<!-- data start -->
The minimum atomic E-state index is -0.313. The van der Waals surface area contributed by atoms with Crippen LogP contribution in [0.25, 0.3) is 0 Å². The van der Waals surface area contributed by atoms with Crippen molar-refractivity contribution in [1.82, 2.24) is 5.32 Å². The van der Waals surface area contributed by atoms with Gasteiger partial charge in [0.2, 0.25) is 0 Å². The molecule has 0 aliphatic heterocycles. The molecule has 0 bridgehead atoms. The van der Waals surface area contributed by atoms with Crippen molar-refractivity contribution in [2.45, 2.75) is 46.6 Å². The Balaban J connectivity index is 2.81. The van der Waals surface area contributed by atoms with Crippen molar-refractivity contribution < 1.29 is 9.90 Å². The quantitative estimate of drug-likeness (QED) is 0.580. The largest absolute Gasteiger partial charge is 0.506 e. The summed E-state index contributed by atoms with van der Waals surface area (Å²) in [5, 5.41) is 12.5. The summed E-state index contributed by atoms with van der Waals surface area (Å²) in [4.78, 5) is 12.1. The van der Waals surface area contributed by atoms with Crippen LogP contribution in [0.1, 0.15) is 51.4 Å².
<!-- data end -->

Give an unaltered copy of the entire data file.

The minimum atomic E-state index is -0.313. The van der Waals surface area contributed by atoms with Crippen LogP contribution in [0.25, 0.3) is 0 Å². The van der Waals surface area contributed by atoms with Crippen molar-refractivity contribution in [1.82, 2.24) is 5.32 Å². The van der Waals surface area contributed by atoms with Gasteiger partial charge in [0.2, 0.25) is 0 Å². The molecule has 0 aliphatic heterocycles. The molecule has 0 bridgehead atoms. The van der Waals surface area contributed by atoms with Crippen molar-refractivity contribution in [2.45, 2.75) is 46.6 Å². The Balaban J connectivity index is 2.81. The van der Waals surface area contributed by atoms with Crippen molar-refractivity contribution < 1.29 is 9.90 Å². The quantitative estimate of drug-likeness (QED) is 0.580. The largest absolute Gasteiger partial charge is 0.506 e. The summed E-state index contributed by atoms with van der Waals surface area (Å²) in [5, 5.41) is 12.5. The summed E-state index contributed by atoms with van der Waals surface area (Å²) in [4.78, 5) is 12.1. The van der Waals surface area contributed by atoms with Crippen LogP contribution in [0.1, 0.15) is 51.4 Å².